Canon 5DS vs M5
The Canon EOS 5DS and the Canon EOS M5 are two digital cameras that were officially introduced, respectively, in February 2015 and September 2016. The 5DS is a DSLR, while the M5 is a mirrorless interchangeable lens camera. The cameras are based on a full frame (5DS) and an APS-C (M5) sensor. The 5DS has a resolution of 50.3 megapixels, whereas the M5 provides 24 MP.
Below is an overview of the main specs of the two cameras as a starting point for the comparison.
|Canon 5DS||Canon M5|
|Digital single lens reflex||Mirrorless system camera|
|Canon EF mount lenses||Canon EF-M mount lenses|
|50.3 MP, Full Frame Sensor||24 MP, APS-C Sensor|
|1080/30p Video||1080/60p Video|
|ISO 100-6400 (50-12800)||ISO 100-25600|
|Optical viewfinder||Electronic viewfinder (2360k dots)|
|3.2" LCD, 1040k dots||3.2" LCD, 1620k dots|
|Fixed screen (not touch-sensitive)||Tilting touchscreen|
|5 shutter flaps per second||9 shutter flaps per second|
|Weathersealed body||Not weather sealed|
|700 shots per battery charge||295 shots per battery charge|
|152 x 116 x 76 mm, 930 g||116 x 89 x 61 mm, 427 g|
Going beyond this snapshot of core features and characteristics, what are the differences between the Canon EOS 5DS and the Canon EOS M5? Which one should you buy? Read on to find out how these two cameras compare with respect to their body size, their imaging sensors, their shooting features, their input-output connections, and their reception by expert reviewers.
An illustration of the physical size and weight of the Canon 5DS and the Canon M5 is provided in the side-by-side display below. The two cameras are presented according to their relative size. Three consecutive perspectives from the front, the top, and the back are available. All size dimensions are rounded to the nearest millimeter.
If the front view area (width x height) of the cameras is taken as an aggregate measure of their size, the Canon M5 is considerably smaller (41 percent) than the Canon 5DS. Moreover, the M5 is substantially lighter (54 percent) than the 5DS. It is worth mentioning in this context that the 5DS is splash and dust resistant, while the M5 does not feature any corresponding weather-sealing.
The above size and weight comparisons are to some extent incomplete since they do not consider the interchangeable lenses that both of these cameras require. Hence, you might want to study and compare the specifications of available lenses in order to get the full picture of the size and weight of the two camera systems.
The following table provides a synthesis of the main physical specifications of the two cameras and other similar ones. If you want to switch the focus of the display and review another camera pair, just select a new right or left comparator from among the camera models in the table. Alternatively, you can also move across to the CAM-parator tool and choose from the broad selection of possible camera comparisons there.
|Canon 5DS»||6.0 in||4.6 in||3.0 in||32.8 oz||700||Y||Feb 2015||3,699||Canon 5DS|
|Canon M5«||4.6 in||3.5 in||2.4 in||15.1 oz||295||n||Sep 2016||979||Canon M5|
|Canon 77D« »||5.2 in||3.9 in||3.0 in||19.0 oz||600||n||Feb 2017||899||Canon 77D|
|Canon M6« »||4.4 in||2.7 in||1.8 in||13.8 oz||295||n||Feb 2017||779||Canon M6|
|Canon M100« »||4.3 in||2.6 in||1.4 in||10.7 oz||295||n||Aug 2017||499||Canon M100|
|Canon 1D X Mark II« »||6.2 in||6.6 in||3.3 in||54.0 oz||1210||Y||Feb 2016||5,999||Canon 1D X Mark II|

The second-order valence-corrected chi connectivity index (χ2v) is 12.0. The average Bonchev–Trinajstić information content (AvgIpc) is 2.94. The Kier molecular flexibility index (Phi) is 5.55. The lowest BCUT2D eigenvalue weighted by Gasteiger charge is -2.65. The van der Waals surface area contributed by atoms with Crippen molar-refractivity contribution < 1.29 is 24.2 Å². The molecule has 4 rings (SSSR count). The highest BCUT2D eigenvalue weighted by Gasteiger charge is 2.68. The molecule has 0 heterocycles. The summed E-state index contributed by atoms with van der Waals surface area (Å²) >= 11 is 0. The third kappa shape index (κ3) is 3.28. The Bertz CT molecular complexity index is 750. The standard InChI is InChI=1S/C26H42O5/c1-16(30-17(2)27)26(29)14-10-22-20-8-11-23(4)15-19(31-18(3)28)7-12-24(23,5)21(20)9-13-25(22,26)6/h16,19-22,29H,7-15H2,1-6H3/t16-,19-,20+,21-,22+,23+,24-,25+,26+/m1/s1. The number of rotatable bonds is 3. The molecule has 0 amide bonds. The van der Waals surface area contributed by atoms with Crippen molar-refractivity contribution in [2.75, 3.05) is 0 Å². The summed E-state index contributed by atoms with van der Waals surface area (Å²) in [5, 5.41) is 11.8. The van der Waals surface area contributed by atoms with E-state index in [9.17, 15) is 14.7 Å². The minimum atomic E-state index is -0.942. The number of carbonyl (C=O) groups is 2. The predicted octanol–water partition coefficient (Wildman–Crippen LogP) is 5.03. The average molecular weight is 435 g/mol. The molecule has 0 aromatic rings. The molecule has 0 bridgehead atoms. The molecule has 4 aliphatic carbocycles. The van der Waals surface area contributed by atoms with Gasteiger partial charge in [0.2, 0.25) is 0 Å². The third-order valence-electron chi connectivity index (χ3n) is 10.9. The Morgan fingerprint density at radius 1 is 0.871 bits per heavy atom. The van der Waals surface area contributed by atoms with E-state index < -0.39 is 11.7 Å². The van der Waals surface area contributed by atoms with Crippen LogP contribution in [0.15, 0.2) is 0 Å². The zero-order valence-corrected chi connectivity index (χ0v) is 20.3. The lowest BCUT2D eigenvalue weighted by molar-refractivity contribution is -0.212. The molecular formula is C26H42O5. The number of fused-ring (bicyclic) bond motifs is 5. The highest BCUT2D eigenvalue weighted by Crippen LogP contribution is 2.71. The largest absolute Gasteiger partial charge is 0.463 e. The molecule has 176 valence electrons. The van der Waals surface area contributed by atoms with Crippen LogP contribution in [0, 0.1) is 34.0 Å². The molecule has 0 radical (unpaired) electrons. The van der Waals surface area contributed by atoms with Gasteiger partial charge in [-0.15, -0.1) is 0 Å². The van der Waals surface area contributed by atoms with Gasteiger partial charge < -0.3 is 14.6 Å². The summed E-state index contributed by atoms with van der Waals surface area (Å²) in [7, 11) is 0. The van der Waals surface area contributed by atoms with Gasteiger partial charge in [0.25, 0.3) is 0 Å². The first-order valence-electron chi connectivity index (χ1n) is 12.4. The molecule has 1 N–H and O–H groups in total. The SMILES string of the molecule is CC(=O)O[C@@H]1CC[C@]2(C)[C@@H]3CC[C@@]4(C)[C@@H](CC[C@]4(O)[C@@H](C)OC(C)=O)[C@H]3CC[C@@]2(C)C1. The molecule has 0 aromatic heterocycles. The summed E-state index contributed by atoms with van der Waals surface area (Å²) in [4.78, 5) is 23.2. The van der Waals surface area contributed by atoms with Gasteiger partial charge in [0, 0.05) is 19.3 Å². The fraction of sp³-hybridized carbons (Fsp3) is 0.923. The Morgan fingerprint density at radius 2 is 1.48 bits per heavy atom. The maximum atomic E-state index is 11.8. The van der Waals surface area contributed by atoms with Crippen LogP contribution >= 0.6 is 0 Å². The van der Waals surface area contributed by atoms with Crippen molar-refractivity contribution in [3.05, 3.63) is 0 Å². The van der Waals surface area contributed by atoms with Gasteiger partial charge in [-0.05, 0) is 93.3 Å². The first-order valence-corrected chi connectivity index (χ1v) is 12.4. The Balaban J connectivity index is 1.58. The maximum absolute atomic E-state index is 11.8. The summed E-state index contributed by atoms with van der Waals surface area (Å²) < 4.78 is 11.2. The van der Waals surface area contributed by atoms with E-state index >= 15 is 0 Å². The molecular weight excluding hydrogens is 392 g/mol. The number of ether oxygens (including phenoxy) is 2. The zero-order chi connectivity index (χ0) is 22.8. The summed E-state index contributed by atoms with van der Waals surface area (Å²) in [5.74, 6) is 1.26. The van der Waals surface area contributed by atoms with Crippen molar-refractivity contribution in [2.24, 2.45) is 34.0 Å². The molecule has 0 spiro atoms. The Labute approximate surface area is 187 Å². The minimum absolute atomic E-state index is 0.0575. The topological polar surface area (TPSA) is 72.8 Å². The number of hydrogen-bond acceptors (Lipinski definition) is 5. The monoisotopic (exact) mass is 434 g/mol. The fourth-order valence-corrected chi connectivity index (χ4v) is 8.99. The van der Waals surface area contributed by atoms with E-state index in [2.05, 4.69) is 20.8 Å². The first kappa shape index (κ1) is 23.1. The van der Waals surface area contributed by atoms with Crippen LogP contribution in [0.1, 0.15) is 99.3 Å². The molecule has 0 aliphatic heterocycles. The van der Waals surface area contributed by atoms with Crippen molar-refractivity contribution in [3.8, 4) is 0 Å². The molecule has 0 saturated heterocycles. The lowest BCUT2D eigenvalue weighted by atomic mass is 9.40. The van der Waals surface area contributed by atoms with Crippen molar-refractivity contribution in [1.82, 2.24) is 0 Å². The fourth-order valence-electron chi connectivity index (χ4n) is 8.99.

|Canon 5D Mark IV« »||5.9 in||4.6 in||3.0 in||31.4 oz||900||Y||Aug 2016||3,499||Canon 5D Mark IV|
|Canon 5DS R« »||6.0 in||4.6 in||3.0 in||32.8 oz||700||Y||Feb 2015||3,699||Canon 5DS R|
|Canon M3« »||4.4 in||2.7 in||1.7 in||12.9 oz||250||n||Feb 2015||679||Canon M3|
|Canon M10« »||4.3 in||2.6 in||1.4 in||10.6 oz||255||n||Oct 2015||499||Canon M10|
|Canon 5D Mark III« »||6.0 in||4.6 in||3.0 in||33.5 oz||950||Y||Mar 2012||3,499||Canon 5D Mark III|
|Canon 6D« »||5.7 in||4.4 in||2.8 in||27.2 oz||1090||Y||Sep 2012||2,099||Canon 6D|
|Canon 5D Mark II« »||6.0 in||4.5 in||3.0 in||30.0 oz||850||Y||Sep 2008||3,499||Canon 5D Mark II|
|Canon 5D« »||6.0 in||4.4 in||3.0 in||31.6 oz||400||Y||Aug 2005||3,299||Canon 5D|
|Nikon D850« »||5.7 in||4.9 in||3.1 in||35.5 oz||1840||Y||Jul 2017||3,299||Nikon D850|
|Nikon D810« »||5.7 in||4.8 in||3.2 in||34.6 oz||1200||Y||Jun 2014||3,299||Nikon D810|
|Sony A99 II« »||5.6 in||4.1 in||3.0 in||29.9 oz||490||Y||Sep 2016||3,199||Sony A99 II|
|Note: Measurements and pricing do not include easily detachable parts, such as interchangeable lenses or optional viewfinders.|
Any camera decision will naturally be influenced heavily by the price. The listed launch prices provide an indication of the market segment that the manufacturer of the cameras have been targeting. The M5 was launched at a markedly lower price (by 74 percent) than the 5DS, which puts it into a different market segment. Usually, retail prices stay at first close to the launch price, but after several months, discounts become available. Later in the product cycle and, in particular, when the replacement model is about to appear, further discounting and stock clearance sales often push the camera price considerably down. Then, after the new model is out, very good deals can frequently be found on the pre-owned market.
The size of the imaging sensor is a crucial determinant of image quality. All other things equal, a large sensor will have larger individual pixel-units that offer better low-light sensitivity, wider dynamic range, and richer color-depth than smaller pixels in a sensor of the same technological generation. Moreover, a large sensor camera will give the photographer more control over depth-of-field in the image and, thus, the ability to better isolate a subject from the background. On the downside, larger sensors tend to be associated with larger, more expensive camera bodies and lenses.